The ‘JASTA’ Law: Storm Winds between Riyadh and Washington

No doubt motivated by the best of intentions and giving into the popular lobby group of victims of the 9/11 attacks, this week, Congress passed a law that will further damage relations between the U.S. and its main ally in the Arab world, Saudi Arabia. The aforementioned legislation could also weaken the position of the U.S. on the diplomatic front.

That is to say, elected officials, Democrats and Republicans, in the Senate and in the House of Representatives, have just filled certain nights at the White House and in the rest of the administration with nightmares — from the State Department to the Treasury, through the Pentagon. More precisely, on Tuesday, Sept. 27 and then on Thursday, Sept. 29, lawmakers voted with a large margin, beyond the required super majority, to overthrow Obama’s veto on the “JASTA” law, “Justice Against Sponsors of Terrorism Act” — a bill that authorizes a U.S. citizen to sue a state that may have “directly or indirectly” aided organizations involved “in terrorist activities against the United States.”

Until now, this was only possible against states the administration has placed on the list of states that practice terrorism. Saudi Arabia is not on this list. Yet it is this country that the bipartisan JASTA targets. Fifteen of the 19 perpetrators of the 9/11 attacks were Saudi Arabian. The “lobby” of the victims’ families is a popular one. It wants to sue Riyadh.

The White House says this opens the door to unprecedented diplomatic-legal chaos. First of all, in order to protect themselves from possible lawsuits in the U.S., numerous states can put in place similar provisions. Second, JASTA is written in very vague terms. We can imagine Americans of Ukrainian background suing Russia, others of Irish descent dragging the U.K. into a lawsuit — and each time, a determined judge blocking the bank accounts in dollars of the targeted country …

Financial Retaliations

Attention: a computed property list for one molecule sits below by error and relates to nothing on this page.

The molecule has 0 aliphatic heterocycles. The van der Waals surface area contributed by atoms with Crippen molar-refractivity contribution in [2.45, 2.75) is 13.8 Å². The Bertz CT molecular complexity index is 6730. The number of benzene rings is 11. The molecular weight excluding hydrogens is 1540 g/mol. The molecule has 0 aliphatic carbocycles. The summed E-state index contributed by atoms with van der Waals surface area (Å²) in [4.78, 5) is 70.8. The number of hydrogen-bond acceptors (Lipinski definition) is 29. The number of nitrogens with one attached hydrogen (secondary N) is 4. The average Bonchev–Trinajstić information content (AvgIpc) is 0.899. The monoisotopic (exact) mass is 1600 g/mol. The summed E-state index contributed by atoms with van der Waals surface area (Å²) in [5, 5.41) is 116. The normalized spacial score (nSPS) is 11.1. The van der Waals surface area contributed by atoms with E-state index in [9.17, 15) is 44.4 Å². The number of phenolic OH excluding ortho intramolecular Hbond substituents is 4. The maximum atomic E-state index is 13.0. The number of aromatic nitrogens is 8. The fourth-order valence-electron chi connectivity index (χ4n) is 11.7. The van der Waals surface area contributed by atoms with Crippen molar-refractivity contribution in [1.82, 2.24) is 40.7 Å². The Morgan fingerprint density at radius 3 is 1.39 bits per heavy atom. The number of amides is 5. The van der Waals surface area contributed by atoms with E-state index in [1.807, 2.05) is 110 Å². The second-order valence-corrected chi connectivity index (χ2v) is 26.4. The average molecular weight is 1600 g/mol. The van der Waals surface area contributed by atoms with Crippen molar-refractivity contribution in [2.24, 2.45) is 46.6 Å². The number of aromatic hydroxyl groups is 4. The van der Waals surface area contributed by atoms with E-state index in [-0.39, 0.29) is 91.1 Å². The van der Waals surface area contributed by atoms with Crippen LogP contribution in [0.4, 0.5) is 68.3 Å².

Most importantly, the House of Saud has been the strongest U.S. ally since 1945 — and later Israel — in the Middle East. Congress’s investigation on 9/11 found Riyadh and the kingdom’s highest authorities completely innocent, but it holds that it cannot prove nor exclude “low-level” Saudi responsibility. Therein lies the opening that JASTA gives to the families of victims to attack Saudi Arabia.

This evokes financial retaliations that can be devastating. According to The Wall Street Journal, Riyadh has $560 billion in its reserves, $96.5 billion of which are in U.S. Treasury bonds: A ready “bomb,” if it is used, to ruin the financial reputation of the country whose currency is the main reserve currency of the world. We are not even accounting for the fact that Washington and Riyadh have the closest military-strategic ties despite growing disagreement regarding the Middle East — on Iran, Syria and Yemen.

This episode testifies to the drastic drop in popularity of the Saudis in the United States. What’s in question is the image of a country that propagates across the world the retrograde version of Islam that inspires numerous jihadis. Without a doubt, JASTA will be modified by elected officials, but already it has dealt another blow to the relationship between the U.S. and Saudi Arabia.

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